It isn’t easy to change the world. But you’ve got to keep trying.
Saturday 27th April was the Hot Keys Books Robert Muchamore blogger brunch for the upcoming Arctic Zoo. Hosted by Stevie Finegan at Shoreditch Platform.
My first Muchamore book was last years Killer T, which I was lucky enough to win an ARC of at YALC. Killer T is a story told over 10 years, the story of two teenagers Harry and Charlie and a society where gene editing technology is beginning to boom. People are using it to combat disease, to enhance their brains, or for that effortless gym body and all year tan. But it can also be deadly. Killer T is a synthetic virus with a 90 per cent mortality rate, making it the deadliest weapon in history. And its creators want a billion dollars to release the antidote.
Arctic Zoo also follows two teenagers, but unlike Charlie and Harry there is no romance. Georgia the British school girl with a well off family and plans to become a doctor whose life is changed by tragedy. Julius the nephew of a state governor of Ondo, Nigeria where half the population live on less than a dollar a day, finds refuge alongside his friend Duke, in a derelict zoo following hostility rising. Arctic Zoo follows Georgia and Julius through their very different lives, protest, sexuality, mental health and flawed leadership.
During the interview Robert spoke about his research methods, the themes in Arctic Zoo, projects past and present, and his experience with mental health – a topic covered in Arctic Zoo.
As always we want to know your process, how do you write? Every writer has their own process and preferred methods. Robert says that he feels like most of his focuses on the research and planning, chapter break down, plotting points. That is where he feels like he does most of the work. After that the writing is easy, short chapters written linearly.
The events of Arctic Zoo inspire Georgia and Julius to take action, to protest, and social media plays a huge role in that. Questions hit on feelings towards social media “Neither good or bad. It’s a tool and it’s what you make of it” and protests “They work best when they are coherent, have a clear goal, and put pressure on the people who can implement change” with the example of 1970’s protests against the Vietnam War outside the White House. Since writing began on Arctic Zoo, we as a society have seen young people like Georgia and Julius become more politically active, so the book connects incredibly well to current climate.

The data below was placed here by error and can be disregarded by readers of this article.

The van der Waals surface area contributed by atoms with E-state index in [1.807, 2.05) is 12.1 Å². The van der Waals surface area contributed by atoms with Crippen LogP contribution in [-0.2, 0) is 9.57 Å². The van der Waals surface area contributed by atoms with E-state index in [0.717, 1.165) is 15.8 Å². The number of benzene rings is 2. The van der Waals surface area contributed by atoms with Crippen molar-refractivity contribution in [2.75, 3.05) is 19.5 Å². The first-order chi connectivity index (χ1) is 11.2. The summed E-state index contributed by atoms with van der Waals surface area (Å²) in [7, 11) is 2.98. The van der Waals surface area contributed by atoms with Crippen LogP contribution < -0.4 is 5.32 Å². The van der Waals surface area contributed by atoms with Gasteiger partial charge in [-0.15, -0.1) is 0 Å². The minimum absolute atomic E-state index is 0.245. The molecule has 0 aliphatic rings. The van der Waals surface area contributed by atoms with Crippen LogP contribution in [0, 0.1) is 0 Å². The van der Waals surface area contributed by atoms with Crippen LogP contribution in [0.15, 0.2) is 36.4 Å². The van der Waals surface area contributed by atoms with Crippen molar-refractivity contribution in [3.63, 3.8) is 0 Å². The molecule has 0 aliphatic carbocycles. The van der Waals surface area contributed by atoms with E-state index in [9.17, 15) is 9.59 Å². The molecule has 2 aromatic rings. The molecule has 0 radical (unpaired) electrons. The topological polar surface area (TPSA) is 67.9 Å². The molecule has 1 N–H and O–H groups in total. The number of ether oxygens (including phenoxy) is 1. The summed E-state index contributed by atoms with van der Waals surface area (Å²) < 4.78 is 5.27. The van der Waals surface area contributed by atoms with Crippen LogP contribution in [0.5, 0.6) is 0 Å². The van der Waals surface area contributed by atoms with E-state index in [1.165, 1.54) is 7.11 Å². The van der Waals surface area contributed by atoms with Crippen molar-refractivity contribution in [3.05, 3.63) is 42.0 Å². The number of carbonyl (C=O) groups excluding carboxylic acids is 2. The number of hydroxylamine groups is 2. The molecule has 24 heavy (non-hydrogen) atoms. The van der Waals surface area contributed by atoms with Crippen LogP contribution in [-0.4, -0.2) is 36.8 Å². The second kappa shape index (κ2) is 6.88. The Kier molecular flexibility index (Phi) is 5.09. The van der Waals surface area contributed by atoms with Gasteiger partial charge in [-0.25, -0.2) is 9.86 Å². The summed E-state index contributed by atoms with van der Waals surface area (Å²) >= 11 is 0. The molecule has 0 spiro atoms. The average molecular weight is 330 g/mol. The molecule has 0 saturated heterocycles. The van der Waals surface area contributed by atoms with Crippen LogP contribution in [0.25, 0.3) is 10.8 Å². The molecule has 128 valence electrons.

When asked about setting part of this book in Nigeria, Robert said that he chose Nigeria as it is the part of Africa with the most research resources available, and that he read a lot of books and watched the Nigerian news network rather than visited because as a tourist your experience of a country and culture are artificial ones compared to the realism of day to day living.
Talk of Nigeria of course leads to the subject of Julius, and the representation of different sexualities within Robert’s work. In the CHERUB series (2004-2016) Kyle Blueman is gay, and this isn’t used as part of his story arc (which makes it rare as in most cases it is only included for that reason) the same is true of Mango and Veryan in Killer T.
While there is no love story, Georgia and Julius do meet each other in an adolescent mental health unit. This and the characters, were in part, inspired by Robert’s own stay in a psychiatric hospital (this is addressed in a letter to the reader right at the start of the book). Mental health is something that we should, as a society, talk about and remove the stigma from. We need to recognise and address the limits of the system, of the NHS, and that of private health care.
Will CHERUB ever make it to our screens? Well long time Muchamore fans will know that it has recently been optioned (again) and with the film industry moving into a more big budget arena with no room for smaller films, and the ever rising streaming, CHERUB will probably be incarnated as a series on one of the streaming platforms. Although Muchamore did laughingly say “It’s about 2 years away. But it’s been about 2 years off for 15 years.”
What next? Arctic Zoo is due for release in July 2019, and in 2020 we can expect the first of Robert Muchamore’s Robin Hood series. A return to the same age range reader as CHERUB (10+) a modern day Locksley City is home to 12 year old Robin Hood. With the city turning to ruin and the police force controlled by local gangster Guy Gisbourne, Robin ends up on the run and hiding in Sherwood Forest – which isn’t much safer.
I can’t wait to read (and review) Arctic Zoo, and look forward to the upcoming Robin Hood series.